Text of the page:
Horticultural Society Was held September 16th, 16th, 17th and 18th, and on the whole, was fully equal to the splendid exhibition of last year. The fruits were shown in the upper Horticultural Hall, and though the pears, which always constitute the meet prominent feature of the fruit shows of this society, were not as good as last year, it must be remembered that that crop was much above the average. Native grapes, owing to the lateness of the season, were not in as large quantity or as well ripened as usual, but on the other hand, the peaches and apples were much more abundant and of better quality than last year. The vegetables in the lower hall were excellent, both in quantity and quality, and we were glad to see that this important department of the exhibition attracted more attention than ever before. The plants and flowers were shown in Music Hall, and though less imposing than last year, there being not so many of the large tree ferns and other plants which gave one the impression of walking in a tropical grove, we thought it more beautiful and the arrangement an improvement.

The cut flowers, instead of being placed under the balconies, were arranged directly in front of the stage; a fine belt of gladioluses, asters, etc., relieving the green of the palms, ferns, and other plants, while another stand and a table covered with floral designs filled the gallery at the end of the ball. In the center of the hall was a fountain, the basin surrounded by flowering plants, and the sides of the hall where the cut flowers were placed last year, were occupied with semi-circular stands, two on each side, one filled with a large and varied collection of evergreens from H. H. Hunnewell, another with new and rare plants from James Comley, and the other two with the prize collections of ferns. The plants being so arranged that none interfered with the view of the others, the whole exhibition could be seen at once from the stage, presenting a most beautiful appearance.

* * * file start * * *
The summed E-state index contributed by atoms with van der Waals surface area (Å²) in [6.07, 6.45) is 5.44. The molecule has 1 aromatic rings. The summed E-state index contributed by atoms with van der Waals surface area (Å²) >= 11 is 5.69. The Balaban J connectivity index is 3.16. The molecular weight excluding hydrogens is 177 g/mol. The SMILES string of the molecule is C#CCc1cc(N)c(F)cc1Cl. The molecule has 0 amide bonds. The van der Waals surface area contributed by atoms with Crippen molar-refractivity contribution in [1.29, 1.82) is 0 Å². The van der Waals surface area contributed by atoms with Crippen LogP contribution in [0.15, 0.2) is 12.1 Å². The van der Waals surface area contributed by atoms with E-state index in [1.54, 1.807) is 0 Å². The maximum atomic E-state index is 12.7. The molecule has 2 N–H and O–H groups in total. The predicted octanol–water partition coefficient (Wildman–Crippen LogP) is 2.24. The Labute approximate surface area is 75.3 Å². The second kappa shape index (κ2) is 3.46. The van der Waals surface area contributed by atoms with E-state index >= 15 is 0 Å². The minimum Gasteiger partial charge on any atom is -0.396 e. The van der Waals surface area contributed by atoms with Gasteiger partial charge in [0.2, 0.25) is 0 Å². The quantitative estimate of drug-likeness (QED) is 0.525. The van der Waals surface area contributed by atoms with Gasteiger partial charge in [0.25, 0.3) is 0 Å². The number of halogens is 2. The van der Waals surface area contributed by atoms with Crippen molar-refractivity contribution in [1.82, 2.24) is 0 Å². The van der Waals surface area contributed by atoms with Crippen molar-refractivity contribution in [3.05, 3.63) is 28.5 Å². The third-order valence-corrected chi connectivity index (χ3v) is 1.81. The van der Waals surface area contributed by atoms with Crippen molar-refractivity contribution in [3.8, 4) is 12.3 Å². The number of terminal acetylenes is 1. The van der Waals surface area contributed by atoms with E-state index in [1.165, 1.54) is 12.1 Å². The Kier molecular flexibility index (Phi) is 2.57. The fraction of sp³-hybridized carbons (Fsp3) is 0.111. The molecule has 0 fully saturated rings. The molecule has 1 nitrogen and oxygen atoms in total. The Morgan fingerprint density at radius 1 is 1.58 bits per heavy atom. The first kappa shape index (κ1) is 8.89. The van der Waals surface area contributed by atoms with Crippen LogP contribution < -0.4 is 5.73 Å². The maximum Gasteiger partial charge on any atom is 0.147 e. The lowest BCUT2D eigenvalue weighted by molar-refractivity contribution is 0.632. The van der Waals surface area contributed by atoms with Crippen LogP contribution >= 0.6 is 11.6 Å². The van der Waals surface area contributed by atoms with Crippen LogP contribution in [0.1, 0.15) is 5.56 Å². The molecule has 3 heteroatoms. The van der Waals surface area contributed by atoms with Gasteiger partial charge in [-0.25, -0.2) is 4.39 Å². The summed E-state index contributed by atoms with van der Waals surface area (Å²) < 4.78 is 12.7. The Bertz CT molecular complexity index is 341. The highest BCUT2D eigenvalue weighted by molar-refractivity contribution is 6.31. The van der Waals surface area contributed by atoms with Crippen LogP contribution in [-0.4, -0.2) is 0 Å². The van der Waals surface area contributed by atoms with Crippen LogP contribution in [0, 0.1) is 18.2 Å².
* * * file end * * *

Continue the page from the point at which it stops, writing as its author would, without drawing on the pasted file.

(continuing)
The prizes for the best twenty varieties of pears were awarded: 1st, to Alexander Dickinson, for Bartlett, Belle Lucrative, Beurre d'Anjou, B. Bosc, B. Clairgeau, B. Hardy, B. Superfin, Dana's Hovey, Duchesse d'An-gouleme, Howell, Lawrence, Louise Bonne of Jersey, Marie Louise, Merriam, Onondaga, Paradis d'Automne, Seckel; Sheldon, St. Michel Archange, Urbaniste; 2d, to Hovey & Co., for Adams, Andrews, Bartlett, Belle Lucrative, Beurre d'Anjou, B. Bosc, B. Hardy, Dana's Hovey, Doyenne Boussock, D. du Cornice, Lawrence, Marie Louise, Merriam, Onondaga, Paradis d'Automne, Pratt, Seckel, Sheldon, St. Michel Archange, Urbaniste; 3d, to Joseph H. Fenno, for Bartlett, Belle Lucrative, Beurre d'Anjou, B. Bosc, B. Clairgeau, B. Hardy, B. Langlier, B. Superfin, Doyenne Boussock. Duchess, Esperine, Golden Beurre of Bil-boa, Howell, Lawrence, Louise Bonne, Onondaga, Seckel, Sheldon, Urbaniste, Winter Nelis; 4th, to William R. Austin, for Bartlett. Belle Lucrative, Beurre d'Anjou, B. Bosc, B. Clairgeau, B. Hardy, B. Langlier, B. Superfin, Clapp's Favorite, Doyenne Boussock, D. du Cornice, Duchess, Lawrence, Louise Bonne, Onondaga, Passe Colmar, Sheldon, Urbaniste, Wellington, Winter Nelis.

The first prize for the best collection of new pears was awarded to Marshall P. Wilder, for Bernard Goisneau, Mima Wilder, Grace Wilder, and Eddie Wilder.